By honing on the power of workplace branding art and sound, organisations can elevate their workplace experience. They can also create engaging dialogues about their values and culture.
Branding is about shaping perceptions. Our first impression of the people we meet is influenced by the way they speak, dress, and behave. Similarly our perception of a business is also formed by factors within the first seven seconds upon entering its workplace.
Aligning space and brand sends a strong message to stakeholders, inviting culturally aligned talent and organic marketing opportunities. Brand experience also presents an innovative use of creative expressions reflecting shared experience and culture. Ultimately offering an authentic insight into the personality of an organisation.
While it was enough for a brand to repeat a consistent message to its stakeholders in the past, today’s successful brands go much deeper. They define and reflect their corporate culture more visibly. This is done by communicating their authentic personality to their audience in more meaningful ways. So projecting a single image or message is no longer sufficient. Organisations must find ways to create a dialogue with their stakeholders and expand the conversation outward. Organisations must interact with people through their workplace branding art and sound. “To be progressive, brands must be much more fluid, involved, and responsive than in the past,” shares Nico Nicoson, an Australian artist we collaborated with for our recent work with Intercom in Sydney. “Authenticity, expression, and innovation have nudged consistency to the side.”
This is also present in Intercom’s new workplace. We engaged Nico, our client’s local team and global business to gain a thorough understanding of their personality, culture, and history. This enabled us to transform culturally symbolic elements into a narrative artwork. The creative work reflects the team’s relationship-driven ethos and includes favourite foods that bind Intercom staff together, as well as fun Sydney sights, and references to the founder’s homelands.
Spaces have an influence on how people think, feel and behave within them. Indigenous rock art and religious artwork are our earliest account of this and contemporary workplaces are no different. Organisations recognise the value in creating physical spaces that reflect the brand’s personality through their workplace branding art and sound. Organisations also express underlying principles, and values of their corporate culture while facilitating the type of digital and social interactions that benefit a dynamic business.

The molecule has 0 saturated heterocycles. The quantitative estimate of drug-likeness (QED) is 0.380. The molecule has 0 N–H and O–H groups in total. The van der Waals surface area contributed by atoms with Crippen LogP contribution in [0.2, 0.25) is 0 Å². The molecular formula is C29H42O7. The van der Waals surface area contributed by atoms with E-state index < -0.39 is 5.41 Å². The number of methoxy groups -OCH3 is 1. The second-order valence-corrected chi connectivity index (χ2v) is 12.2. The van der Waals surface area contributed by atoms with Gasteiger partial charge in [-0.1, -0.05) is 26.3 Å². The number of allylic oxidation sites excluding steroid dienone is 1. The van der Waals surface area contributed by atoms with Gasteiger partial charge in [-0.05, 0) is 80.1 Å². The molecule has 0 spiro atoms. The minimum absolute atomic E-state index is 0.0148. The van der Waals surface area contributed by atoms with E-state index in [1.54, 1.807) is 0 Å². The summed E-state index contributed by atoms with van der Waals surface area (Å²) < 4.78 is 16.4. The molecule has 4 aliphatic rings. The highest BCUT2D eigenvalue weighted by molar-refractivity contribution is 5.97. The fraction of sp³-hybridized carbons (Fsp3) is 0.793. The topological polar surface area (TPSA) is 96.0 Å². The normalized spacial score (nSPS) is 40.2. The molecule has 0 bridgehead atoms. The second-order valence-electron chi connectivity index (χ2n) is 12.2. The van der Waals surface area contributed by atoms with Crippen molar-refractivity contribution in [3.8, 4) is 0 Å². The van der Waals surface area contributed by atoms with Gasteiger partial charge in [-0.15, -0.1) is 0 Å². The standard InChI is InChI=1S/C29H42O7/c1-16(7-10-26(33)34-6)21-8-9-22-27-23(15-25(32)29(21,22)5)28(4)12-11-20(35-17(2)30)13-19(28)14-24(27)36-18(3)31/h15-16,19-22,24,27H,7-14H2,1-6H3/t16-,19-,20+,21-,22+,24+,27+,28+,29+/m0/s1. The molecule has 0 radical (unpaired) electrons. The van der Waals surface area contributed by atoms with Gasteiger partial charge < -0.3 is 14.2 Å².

Our network of partner artists offers organisations unique opportunities to represent their brand from creative perspectives. Considering the importance of designing a memorable arrival experience, for example our work with Nutanix features a futuristic mural created by Sydney artist BEASTMAN. They are an artist who assembled the symbology of cloud data with organic elements that reflect the Sydney landscape and interior aesthetics. The company’s emblematic X logo is also creatively displayed at its core, communicating a message of positive disruption and innovation.
Companies are increasingly acting as patrons to the arts in the same way that religious institutions did in the past. This symbiotic relationship is an increasing trend between businesses and artists. It positively reinforces the workplace culture, brand equity and the cultural landscape beyond the office. “It was essential that the workplace reflects the Nutanix business objectives but also the local Sydney team’s unique needs and culture,” shares Janine O’Malley, Nutanix’s ANZ Workplace Manager. “We now view our Sydney workplace as a benchmark for future projects and one of the most admired Nutanix offices in the world.”
In the spirit of creatively reinforcing an organisation’s identity sonic branding engages our mind. It also creates an instant connection between a particular sound and its associated brand: “Auditory neuroscientists have studied how sound has the power to evoke an emotion and create an atmosphere that can trigger some of our most deeply buried memories within three seconds,” shares award-winning composer and sound designer, David Pickvance.
Psychoacoustics help us differentiate soothing sounds. For example gentle patter of rain, ambience of the forest, crashing waves on a beach, that can diffuse distracting noises that can negatively impact our mental health. Our work with Trend Micro takes into consideration people’s mental wellbeing by incorporating scents, visuals, and sounds of nature into the arrival experience. This also enables staff and visitors to enter the office with a relaxed state of mind. Given the positive feedback received from Trend Micro staff, we are exploring more opportunities. We will elevate our clients’ work environments and their organisation through sonic branding.
To sum up, considering the current change our world is experiencing and also scrutiny in the way people use space, it’s important that we continue to deliver meaningful, empathetic workplace experiences that unite people. We need to also unite place with brand culture. The subtle integration of creative and cultural details, as well as other design elements, helps us to create environments that engage emotions and express an organisation’s brand. Ultimately in a more sophisticated and meaningful fashion.
Associate Director, Design